Favoring Systems Over Big BangsNot all product launches are of the quality and caliber of Apple. Most products fail.
- 72% of new products introduced in 2009 to 2014 failed to meet their revenue goals or failed entirely (Simon-Kucher & Partners).
- In 2010, the rate of product failure cost U.S. companies $260 billion (The University of Texas at Austin).
- And roughly 75% of venture capital-funded startups launched from 2004 to 2010 failed (Harvard Business School).
“[Our market] is a big market and very noisy. People don’t have the patience to listen.”
The Core dna team explored doing ad campaigns, but the cost was too high.
“Our competitors were spending millions of dollars and we could not compete with what they were doing.”
So the team pivoted into building content, focusing on this channel long-term.
“We’re writing information about our new features and focusing on a drip system over a big bang launch. We’ve also began to build relationships through our content. When a potential customer needs us, they reach out and we’re ready to talk.”
Building a Go-to-Market StrategyMarketing is a constant quest to find how to better serve your customers. You never know what channels and messaging might make you millions. Or break the bank if you’re not careful.
Saltis admits even with their current success, they still make errors as they test out marketing at events.
“We network with a lot of people by going to seminars and events. We’ve tried various e-commerce events. The return on those have been hits-or-miss for us. \ \ “We still get [what events to attend] wrong. You’re in the heart of an event, buying and connecting with attendees, but nothing happens. A lot of people come to these events do the research to see if what you offer fits their needs best. So you need to understand the customers needs better than they do. Then sell them on that.”
When testing customer acquisition channels, my recommendation is this:
- Brainstorm marketing channels. Write down every possible way you can get new customers, both online and in-person. Optimize for the most ideas. Don’t worry about your odds of success at this stage.
- Prioritize. Score each channel on a scale of 1-5 in three categories: Impact, Confidence, and Ease. Impact is the impact if the campaign is successful. Confidence is how confident you are the test will be a success. And ease is the channel which takes the least time and money to invest for the campaign to be a success.
- Rank and execute. Starting with the highest scoring channel, invest up to three months and up to $1,000 to see if the channel will get you new customers. It’s okay if the channel isn’t profitable in three months. What you want to see is enough results to know it’s worth investing in another three months and $1,000.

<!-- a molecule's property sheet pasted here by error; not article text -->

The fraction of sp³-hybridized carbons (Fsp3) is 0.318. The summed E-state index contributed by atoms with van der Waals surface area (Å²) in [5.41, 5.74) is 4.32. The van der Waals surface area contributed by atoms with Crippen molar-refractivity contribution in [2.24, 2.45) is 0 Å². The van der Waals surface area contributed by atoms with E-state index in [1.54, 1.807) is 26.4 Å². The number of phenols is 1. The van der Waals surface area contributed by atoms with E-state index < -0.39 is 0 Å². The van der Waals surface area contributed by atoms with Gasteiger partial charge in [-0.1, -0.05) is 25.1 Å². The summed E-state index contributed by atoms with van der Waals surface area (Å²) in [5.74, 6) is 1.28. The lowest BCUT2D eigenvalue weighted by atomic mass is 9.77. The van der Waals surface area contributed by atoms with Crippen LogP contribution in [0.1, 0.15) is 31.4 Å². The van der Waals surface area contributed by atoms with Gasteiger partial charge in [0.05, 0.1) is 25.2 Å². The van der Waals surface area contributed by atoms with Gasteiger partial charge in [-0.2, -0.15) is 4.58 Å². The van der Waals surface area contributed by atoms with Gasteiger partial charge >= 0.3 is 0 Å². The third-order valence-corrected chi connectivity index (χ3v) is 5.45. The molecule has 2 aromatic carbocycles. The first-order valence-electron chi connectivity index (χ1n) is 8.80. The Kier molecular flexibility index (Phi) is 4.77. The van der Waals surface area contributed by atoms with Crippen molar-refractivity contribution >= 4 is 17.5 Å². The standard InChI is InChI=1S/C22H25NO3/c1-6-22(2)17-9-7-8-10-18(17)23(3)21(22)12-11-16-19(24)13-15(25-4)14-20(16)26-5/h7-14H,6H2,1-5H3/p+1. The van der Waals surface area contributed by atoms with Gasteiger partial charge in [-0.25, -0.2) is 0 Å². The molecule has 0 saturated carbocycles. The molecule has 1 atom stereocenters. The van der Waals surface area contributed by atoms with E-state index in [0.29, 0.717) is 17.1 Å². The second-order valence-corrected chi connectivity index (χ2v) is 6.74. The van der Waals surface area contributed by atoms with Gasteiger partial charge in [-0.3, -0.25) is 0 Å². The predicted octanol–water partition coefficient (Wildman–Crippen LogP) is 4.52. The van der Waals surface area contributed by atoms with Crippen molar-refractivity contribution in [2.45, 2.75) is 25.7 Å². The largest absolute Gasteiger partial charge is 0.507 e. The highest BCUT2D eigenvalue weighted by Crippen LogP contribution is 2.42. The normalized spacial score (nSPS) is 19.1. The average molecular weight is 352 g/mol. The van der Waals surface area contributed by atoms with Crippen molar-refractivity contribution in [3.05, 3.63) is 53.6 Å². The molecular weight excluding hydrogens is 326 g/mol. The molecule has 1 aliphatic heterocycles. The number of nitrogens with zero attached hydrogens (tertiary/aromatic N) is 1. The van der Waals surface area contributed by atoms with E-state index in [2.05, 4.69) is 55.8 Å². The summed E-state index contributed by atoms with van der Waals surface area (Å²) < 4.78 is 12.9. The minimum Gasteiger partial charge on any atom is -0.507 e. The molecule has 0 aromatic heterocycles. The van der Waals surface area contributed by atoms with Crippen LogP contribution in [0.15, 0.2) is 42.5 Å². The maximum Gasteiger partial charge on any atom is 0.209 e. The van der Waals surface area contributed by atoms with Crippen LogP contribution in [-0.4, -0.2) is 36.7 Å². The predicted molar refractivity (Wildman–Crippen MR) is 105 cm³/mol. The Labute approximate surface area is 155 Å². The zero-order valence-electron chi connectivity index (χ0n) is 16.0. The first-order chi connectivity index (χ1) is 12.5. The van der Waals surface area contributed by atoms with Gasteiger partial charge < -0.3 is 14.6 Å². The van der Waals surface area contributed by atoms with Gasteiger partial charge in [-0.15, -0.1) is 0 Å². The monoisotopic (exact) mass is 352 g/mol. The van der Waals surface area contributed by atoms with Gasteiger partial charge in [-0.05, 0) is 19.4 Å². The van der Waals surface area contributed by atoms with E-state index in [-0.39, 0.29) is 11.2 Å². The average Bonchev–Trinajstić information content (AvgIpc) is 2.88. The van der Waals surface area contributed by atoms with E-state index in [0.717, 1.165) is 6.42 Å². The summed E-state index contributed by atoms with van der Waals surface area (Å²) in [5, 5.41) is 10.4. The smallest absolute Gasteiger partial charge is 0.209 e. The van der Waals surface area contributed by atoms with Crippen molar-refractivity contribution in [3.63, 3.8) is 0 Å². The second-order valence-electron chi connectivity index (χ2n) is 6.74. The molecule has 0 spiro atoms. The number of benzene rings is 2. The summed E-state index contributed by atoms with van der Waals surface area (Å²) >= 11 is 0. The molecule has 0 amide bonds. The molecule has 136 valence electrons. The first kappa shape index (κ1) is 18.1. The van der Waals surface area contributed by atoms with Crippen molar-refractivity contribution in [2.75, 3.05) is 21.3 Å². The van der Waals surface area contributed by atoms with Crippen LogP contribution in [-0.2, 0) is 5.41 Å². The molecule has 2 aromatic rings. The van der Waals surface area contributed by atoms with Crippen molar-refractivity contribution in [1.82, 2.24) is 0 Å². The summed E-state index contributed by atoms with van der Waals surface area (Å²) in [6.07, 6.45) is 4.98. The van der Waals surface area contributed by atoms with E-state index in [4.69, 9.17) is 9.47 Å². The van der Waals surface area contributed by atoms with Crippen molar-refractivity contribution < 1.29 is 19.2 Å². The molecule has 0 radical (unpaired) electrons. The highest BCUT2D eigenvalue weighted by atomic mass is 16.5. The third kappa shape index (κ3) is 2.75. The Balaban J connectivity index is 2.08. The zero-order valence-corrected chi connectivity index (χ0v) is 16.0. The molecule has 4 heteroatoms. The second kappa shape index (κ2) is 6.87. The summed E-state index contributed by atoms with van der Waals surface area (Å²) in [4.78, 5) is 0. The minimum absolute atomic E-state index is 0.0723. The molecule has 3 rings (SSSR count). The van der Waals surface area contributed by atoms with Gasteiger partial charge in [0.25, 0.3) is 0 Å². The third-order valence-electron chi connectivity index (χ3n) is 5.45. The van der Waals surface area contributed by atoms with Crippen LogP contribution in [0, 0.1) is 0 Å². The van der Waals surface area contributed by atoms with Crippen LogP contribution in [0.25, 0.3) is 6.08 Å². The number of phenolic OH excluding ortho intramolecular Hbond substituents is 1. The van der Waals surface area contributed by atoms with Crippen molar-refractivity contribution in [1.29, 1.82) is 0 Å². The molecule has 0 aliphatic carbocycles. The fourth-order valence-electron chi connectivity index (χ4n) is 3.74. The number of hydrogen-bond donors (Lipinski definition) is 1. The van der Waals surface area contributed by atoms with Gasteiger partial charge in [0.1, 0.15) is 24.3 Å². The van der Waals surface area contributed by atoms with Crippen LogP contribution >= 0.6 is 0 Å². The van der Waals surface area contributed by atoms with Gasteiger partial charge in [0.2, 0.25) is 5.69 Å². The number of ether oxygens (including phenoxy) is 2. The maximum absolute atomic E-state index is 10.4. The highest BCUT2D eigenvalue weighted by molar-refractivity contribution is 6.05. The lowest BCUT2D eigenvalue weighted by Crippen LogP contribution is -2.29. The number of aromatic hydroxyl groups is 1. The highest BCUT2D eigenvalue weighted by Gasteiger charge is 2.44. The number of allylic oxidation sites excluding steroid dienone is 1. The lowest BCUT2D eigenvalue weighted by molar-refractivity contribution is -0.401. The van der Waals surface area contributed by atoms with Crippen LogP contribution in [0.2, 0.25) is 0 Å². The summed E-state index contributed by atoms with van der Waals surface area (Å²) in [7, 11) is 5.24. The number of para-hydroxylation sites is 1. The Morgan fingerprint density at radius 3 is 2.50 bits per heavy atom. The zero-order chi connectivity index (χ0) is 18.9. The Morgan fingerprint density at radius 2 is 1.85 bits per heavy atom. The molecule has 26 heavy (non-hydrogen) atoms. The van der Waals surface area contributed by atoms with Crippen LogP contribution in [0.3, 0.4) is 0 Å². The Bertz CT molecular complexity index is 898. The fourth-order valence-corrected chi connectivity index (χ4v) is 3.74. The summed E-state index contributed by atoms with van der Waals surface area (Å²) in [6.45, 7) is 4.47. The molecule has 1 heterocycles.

Overcoming Imposter SyndromeDo you feel like a fraud?
It’s common for entrepreneurs to doubt their accomplishments. Some have a persistent fear someone will expose them.
From my observation, a lot of this stems from unmet expectations. One entrepreneur feels they need a livable income to feel “legitimate.” While another still feels insecure until she hits $10 million in recurring revenue.
I asked Saltis about his perspective on this topic.
“I don’t know if Core dna has ever been a legitimate company, ha! We generate enough revenue to employee 40 people. People are paying for our product. But as a founder of the business, what is legitimate? That we’ve scaled?
“We’ve started to get a lot of traction in the last three years. But I feel until a business gets more than $5 to 10 million in annual recurring revenue, they’re not legitimate.”
Sam Saltis’s Final Advice in Getting Your First 1,000 CustomersIf you’ve heard me say it once, you’ve heard me say it 1,000 times. Successful businesses start by talking to their customers.
There are very few entrepreneurs which are successful without doing customer research. Saltis agrees.
“Through my experiences, you’ve got to get out there and talk to your customers. A lot of product people don’t talk to customers. If you can genuinely mean it, tell each customer you think they’re a great fit for your product and want to build it around their needs. Ideally, get a customer before you build something.”
Saltis began to give some rapid-fire advice...
“Don't be afraid to fail. Your data is not always perfect. Accept it.”
“Don't get caught up in shiny objects. It’s easy to get distracted by what’s on the left or right, but you need to stay the course.”
“There are a lot of hats in play as an owner. You need to separate the owner hat from the director’s hat and the employee hat.”
“If you’re thinking about an investor, think about what they want. I’ve seen people make business decisions thinking what would benefit employee rather than an investor. You need to treat each person you work with differently.”
“To get to product-market fit, you have to say ‘no’ to people willing to pay you cash. The textbooks will tell you one thing. But you’re dealing with people.”
“People avoid the hard stuff. They have a technology that works okay. But it’s hard to pick up the phone and talk to everyone, but you need to. A developer doesn’t know how to sell, and doesn’t want to do it. So if that’s you, you need to get the right people around you to fill in the gaps.”
Special thank you to Dennis for making this interview possible. For my other article with Sam Saltis, you can find both posts here. And for more articles like this, click here to check out our 1,000 True Fans series.